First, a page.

REVIEW: Wolverine: Weapon X – Tomorrow Dies Today
There have been so many titles featuring Wolverine and so many stories told about him that writers find themselves forced time and again to dip into parallel realities or alternate futures to find fresh sources of conflict. There was the well-received Old Man Logan by Mark Millar a little while back and before that, there was Jason Aaron’s Wolverine:” Weapon X storyline “Tomorrow Dies Today”. The latter has been adapted as part of the Marvel Knights line of motion comics, released on DVD this week from Shout! Factory.
The story is adapted from Wolverine: Weapon X #11-15 and predominantly features Captain America with cameos from a variety of X-Men. The primary antagonist is Deathlok, who has been around since 1974 and is only now become well-known thanks to his appearances on ABC’s Agents of S.H.I.E.L.D. With Wolverine in X-Men Days of Future Past next week and Agents having its season finale tomorrow, the release is incredibly well-timed.
A major fault in this particular adaptation is that it makes tons of references to previous events in the Marvel Universe comic book continuity without explanation to the non-comic fan. We open with Logan and Steve Rogers going out drinking to celebrate Cap’s return from the dead in the wake of the Civil War storyline. Cap talks about Logan’s role with the Avengers and so on but mass audiences expected to watch this have no clue what is being discussed. More context from the screenwriters would have been nice.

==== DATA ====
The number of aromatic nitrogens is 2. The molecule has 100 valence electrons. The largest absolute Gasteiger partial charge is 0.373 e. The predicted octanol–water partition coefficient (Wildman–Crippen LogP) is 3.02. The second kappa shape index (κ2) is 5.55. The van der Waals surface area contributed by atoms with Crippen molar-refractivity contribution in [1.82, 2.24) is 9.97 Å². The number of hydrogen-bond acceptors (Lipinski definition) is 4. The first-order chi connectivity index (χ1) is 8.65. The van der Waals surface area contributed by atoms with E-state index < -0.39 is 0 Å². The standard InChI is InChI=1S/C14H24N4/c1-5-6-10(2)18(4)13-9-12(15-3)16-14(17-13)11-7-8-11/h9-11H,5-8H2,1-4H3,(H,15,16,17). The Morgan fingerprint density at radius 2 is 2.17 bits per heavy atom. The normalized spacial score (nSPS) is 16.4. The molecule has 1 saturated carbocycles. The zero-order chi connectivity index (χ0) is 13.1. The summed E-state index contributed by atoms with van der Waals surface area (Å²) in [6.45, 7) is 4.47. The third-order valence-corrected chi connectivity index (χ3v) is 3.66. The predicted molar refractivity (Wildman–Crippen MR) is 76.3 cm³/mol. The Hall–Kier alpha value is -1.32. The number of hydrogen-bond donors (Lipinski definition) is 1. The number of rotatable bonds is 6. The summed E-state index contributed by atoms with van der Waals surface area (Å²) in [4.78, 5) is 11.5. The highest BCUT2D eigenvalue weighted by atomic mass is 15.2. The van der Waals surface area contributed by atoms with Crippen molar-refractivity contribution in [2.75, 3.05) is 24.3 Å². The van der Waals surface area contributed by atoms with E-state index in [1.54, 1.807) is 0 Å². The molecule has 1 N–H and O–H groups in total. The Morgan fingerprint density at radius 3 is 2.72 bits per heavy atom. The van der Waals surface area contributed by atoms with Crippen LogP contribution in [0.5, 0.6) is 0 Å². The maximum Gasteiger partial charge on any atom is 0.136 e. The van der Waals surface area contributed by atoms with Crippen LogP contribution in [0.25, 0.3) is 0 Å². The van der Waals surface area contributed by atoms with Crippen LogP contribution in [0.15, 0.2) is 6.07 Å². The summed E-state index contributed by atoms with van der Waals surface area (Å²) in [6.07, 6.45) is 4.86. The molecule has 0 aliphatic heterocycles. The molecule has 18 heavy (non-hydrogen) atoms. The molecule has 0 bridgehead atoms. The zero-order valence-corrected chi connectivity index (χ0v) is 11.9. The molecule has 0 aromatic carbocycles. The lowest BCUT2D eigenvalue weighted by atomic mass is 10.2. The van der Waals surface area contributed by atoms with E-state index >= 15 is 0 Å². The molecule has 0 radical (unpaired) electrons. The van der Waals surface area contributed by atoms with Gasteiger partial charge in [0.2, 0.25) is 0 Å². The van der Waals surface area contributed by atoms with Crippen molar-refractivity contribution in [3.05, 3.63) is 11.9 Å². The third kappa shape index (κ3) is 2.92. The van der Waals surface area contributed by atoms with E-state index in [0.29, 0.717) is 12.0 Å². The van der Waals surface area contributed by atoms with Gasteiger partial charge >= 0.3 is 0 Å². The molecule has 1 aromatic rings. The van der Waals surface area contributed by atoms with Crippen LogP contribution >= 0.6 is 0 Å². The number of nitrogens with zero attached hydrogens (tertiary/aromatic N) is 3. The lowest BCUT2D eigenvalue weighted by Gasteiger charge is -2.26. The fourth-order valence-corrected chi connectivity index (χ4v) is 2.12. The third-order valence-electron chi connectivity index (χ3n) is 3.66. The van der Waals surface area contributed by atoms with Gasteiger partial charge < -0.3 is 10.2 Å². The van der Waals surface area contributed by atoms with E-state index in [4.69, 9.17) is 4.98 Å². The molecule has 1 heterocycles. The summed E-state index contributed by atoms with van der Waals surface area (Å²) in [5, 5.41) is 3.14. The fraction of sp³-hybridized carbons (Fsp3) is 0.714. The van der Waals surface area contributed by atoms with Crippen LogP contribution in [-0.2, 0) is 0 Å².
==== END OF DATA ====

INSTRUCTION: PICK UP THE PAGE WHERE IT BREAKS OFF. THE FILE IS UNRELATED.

While they’re out drinking, a host of Deathloks has been sent back in time to eliminate targeted people who will either give birth to or grow up to become super-villains that will ruin life as we know it. Roxxon, the ever-present evil corporation whenever Oscorp isn’t available, has been responsible for this and one by one, Marvel’s mightiest heroes have fallen except Wolverine, who still wants to fight despite the loss of his hands. Linking the two eras is Miranda Bayer who has been receiving psychic warnings from her future self.
There’s a lot of fighting and things blow up. We see various heroes come to Wolverine’s aid and all sorts of Deathloks appear indestructible. And of course, the story reaches its climax, another potential future threat is resolved and life goes on as usual. A key problem with these stories is that we have seen so many alternate futures for the mutants, starting with Days and continuing for the last 30 years is that they have lost their sense of urgency. Solve this future and some other dark, deadly future will be presented whenever the writers get stuck for an idea.
Aaron does a fine job in the comics making this work and his pacing is fine. On the other hand, the 64-minute motion adaptation leaves out sub-text, characterization, and just feels written by the numbers. The story arc was illustrated by Ron Garney and was transformed into a motion story by Canada’s Atomic Cartoons. Maybe they were rushed or the budget was cut but the work here is choppier and more static than earlier offerings. Additionally, the same action is shown for several seconds as characters talk to one another, the worst sin even 2-D animation can commit.
The vocal cast is also limited meaning people have to perform multiple roles and it shows, further weakening the storytelling.
The story is accompanied by a bonus feature, 14 minutes of Ron Garney talking about his work on the storyline and seeing it adapted and opening his eyes to the possibilities of motion comics. Interestingly, he admits to talking 5-6 weeks to draw a story which finally explains his inability to remain on a monthly for long. His extolling the virtues of a motion comic also sounds like a testimonial and doesn’t sound entirely convincing.